Date: 2007–06
  12. By: Ulrich Kaiser (University of Southern Denmark)
    Abstract: I derive a model of profit maximization for a print media firm with upfront advertising pricing. The model is estimated using detailed quarterly data on German women's magazines observed between I/1994 and IV/2004. Main empirical results are that (i) cover price increases lead to substantial reductions in advertising revenue, thereby offsetting possible corresponding gains in magazine sales revenue, (ii) magazines with particularly large advertising revenues per copy set cover prices well below marginal cost and (iii) marginal production cost are decreasing in a magazine's own circulation but are unaffected by the own publishers' total printing volume which does not provide evidence for an efficiency defense in print media mergers.
    Keywords: magazines; cost estimation; twosided markets
    JEL: L11 C33
    Date: 2007–04
  13. By: Rob Winters (Netherlands Ministry of the Interior and Kingdom Relations); Erik Stam (University of Cambridge, Utrecht University; Max Planck Institute of Economics)
    Abstract: This paper analyses the effects of innovation networks on product and process innovation and sales growth of high technology SMEs. Innovation net- works are positively related to both product and process innovation, i.e. knowledge creation. One exception is the negative effect of innovation networks with suppliers on product innovation. Older SMEs are more product innovative than young SMEs. The positive relation between firm size and (process) innovation, disappears when networks are introduced into the analyses. The general conclusion is that vertical innovation networks remove the effect of firm size on process innovation. In other words, high-tech SMEs can ‘borrow’ size if they co-operate with customers, but especially with suppliers for process innovation. So smallness is not necessarily a disadvantage for innovation, as long as firms cooperate with other organisations. Innovation and networks do not seem to effect value creation, measured as sales growth.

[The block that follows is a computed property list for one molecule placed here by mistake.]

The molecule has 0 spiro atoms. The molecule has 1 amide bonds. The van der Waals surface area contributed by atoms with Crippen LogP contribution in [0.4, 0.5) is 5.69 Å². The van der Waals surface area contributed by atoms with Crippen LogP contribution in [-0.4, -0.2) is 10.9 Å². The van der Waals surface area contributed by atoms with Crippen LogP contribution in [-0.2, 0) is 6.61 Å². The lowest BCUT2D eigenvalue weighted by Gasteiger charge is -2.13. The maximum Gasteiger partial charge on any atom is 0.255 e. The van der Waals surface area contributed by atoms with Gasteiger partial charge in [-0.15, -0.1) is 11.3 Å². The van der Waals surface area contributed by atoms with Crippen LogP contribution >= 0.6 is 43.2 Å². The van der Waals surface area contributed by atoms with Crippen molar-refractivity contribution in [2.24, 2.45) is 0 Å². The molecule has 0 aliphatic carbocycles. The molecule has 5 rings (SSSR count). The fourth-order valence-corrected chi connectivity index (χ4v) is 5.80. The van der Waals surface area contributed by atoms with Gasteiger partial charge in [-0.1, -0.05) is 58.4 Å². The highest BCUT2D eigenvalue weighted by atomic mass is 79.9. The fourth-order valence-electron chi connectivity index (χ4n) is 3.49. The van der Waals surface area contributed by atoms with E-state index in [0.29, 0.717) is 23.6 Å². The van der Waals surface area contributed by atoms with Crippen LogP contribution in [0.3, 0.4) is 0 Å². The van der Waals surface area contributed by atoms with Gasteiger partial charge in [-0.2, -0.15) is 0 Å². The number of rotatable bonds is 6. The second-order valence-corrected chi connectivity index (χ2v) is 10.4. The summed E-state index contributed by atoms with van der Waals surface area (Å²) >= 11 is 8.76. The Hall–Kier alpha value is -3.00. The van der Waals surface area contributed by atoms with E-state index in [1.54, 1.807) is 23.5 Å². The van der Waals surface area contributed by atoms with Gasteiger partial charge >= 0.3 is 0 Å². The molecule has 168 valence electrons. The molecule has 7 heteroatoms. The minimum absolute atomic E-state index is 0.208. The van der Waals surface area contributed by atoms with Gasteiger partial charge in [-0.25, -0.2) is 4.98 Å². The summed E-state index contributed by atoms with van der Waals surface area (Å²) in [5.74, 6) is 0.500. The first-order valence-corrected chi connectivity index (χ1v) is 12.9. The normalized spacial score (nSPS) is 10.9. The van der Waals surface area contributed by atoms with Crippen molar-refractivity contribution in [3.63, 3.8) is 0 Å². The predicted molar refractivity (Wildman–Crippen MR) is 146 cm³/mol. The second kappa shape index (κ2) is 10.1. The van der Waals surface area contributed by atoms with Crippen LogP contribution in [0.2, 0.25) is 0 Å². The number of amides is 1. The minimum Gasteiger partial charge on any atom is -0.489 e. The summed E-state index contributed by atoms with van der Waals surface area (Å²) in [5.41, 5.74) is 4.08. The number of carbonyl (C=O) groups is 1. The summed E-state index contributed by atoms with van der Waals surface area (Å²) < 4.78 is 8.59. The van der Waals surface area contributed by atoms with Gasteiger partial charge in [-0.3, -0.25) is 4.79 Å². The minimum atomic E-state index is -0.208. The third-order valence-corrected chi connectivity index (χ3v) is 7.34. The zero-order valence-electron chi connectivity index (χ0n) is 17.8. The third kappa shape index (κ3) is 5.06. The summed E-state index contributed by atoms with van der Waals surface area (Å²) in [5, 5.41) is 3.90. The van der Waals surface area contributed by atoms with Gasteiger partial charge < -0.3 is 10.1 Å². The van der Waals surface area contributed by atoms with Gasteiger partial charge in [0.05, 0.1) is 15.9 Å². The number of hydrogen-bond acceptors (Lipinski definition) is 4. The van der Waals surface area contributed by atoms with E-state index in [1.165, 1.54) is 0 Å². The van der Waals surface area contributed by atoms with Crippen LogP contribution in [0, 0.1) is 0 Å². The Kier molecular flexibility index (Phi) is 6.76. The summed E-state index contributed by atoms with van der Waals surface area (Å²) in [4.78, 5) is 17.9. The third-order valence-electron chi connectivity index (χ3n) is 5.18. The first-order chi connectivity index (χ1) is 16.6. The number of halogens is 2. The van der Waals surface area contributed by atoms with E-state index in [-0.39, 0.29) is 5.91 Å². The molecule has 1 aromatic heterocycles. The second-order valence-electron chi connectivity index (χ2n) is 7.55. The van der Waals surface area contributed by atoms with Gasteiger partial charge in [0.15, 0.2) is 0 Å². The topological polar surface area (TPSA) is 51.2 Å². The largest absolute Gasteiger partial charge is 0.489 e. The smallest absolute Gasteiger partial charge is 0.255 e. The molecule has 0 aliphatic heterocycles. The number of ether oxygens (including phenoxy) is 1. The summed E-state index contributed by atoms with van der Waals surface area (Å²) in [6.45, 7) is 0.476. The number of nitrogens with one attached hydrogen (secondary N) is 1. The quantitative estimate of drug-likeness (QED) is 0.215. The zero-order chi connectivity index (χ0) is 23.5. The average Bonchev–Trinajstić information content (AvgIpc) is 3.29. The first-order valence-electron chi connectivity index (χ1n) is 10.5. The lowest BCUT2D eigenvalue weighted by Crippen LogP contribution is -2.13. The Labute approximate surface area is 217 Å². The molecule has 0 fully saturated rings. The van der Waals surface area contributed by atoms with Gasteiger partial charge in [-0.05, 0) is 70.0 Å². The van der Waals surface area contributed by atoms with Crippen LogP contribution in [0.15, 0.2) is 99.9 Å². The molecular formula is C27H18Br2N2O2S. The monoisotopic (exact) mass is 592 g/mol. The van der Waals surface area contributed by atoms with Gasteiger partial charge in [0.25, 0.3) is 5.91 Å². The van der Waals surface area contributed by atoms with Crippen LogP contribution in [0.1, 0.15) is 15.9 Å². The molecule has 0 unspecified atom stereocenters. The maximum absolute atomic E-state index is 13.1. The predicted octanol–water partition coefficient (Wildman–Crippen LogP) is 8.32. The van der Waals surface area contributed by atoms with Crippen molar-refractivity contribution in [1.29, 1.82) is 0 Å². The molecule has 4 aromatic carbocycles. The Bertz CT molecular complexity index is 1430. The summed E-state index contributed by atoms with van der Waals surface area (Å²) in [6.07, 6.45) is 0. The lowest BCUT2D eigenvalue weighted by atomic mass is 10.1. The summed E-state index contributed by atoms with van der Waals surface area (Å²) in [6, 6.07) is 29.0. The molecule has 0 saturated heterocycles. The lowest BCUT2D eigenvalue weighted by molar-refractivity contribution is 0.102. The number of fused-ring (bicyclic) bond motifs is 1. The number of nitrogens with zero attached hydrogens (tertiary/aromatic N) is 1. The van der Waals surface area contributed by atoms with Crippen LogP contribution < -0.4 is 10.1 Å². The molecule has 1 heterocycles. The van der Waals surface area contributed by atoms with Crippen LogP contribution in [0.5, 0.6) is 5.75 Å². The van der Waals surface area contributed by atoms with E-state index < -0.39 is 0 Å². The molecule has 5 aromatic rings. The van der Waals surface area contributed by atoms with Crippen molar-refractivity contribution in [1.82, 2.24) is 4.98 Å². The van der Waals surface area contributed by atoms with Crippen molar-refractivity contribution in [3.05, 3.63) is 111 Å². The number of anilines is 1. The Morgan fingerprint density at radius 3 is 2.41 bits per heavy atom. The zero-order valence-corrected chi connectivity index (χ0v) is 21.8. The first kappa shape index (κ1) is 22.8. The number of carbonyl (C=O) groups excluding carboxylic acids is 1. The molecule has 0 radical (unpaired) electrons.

Keywords: innovation, innovation networks, high tech SMEs, firm growth
    JEL: D21 D83 D85 L25 O31 O32
    Date: 2007–07–31
  14. By: Maarten C.W. Janssen (Erasmus Universiteit Rotterdam); José Luis Moraga-González (University of Groningen, and CESifo)
    Abstract: We study mergers in a market where <I>N</I> firms sell a homogeneous good and consumers search sequentially to discover prices. The main motivation for such an analysis is that mergers generally affect market prices and thereby, in a search environment, the search behavior of consumers. Endogenous changes in consumer search may strengthen, or alternatively, offset the primary effects of a merger. Our main result is that the level of search costs are crucial in determining the incentives of firms to merge and the welfare implications of mergers. When search costs are relatively small, mergers turn out not to be profitable for the merging firms. If search costs are relatively high instead, a merger causes a fall in average price and this triggers search. As a result, non-shoppers who didn’t find it worthwhile to search in the pre-merger situation, start searching post-merger. We show that this change in the search composition of demand makes mergers incentive-compatible for the firms and, in some cases, socially desirable.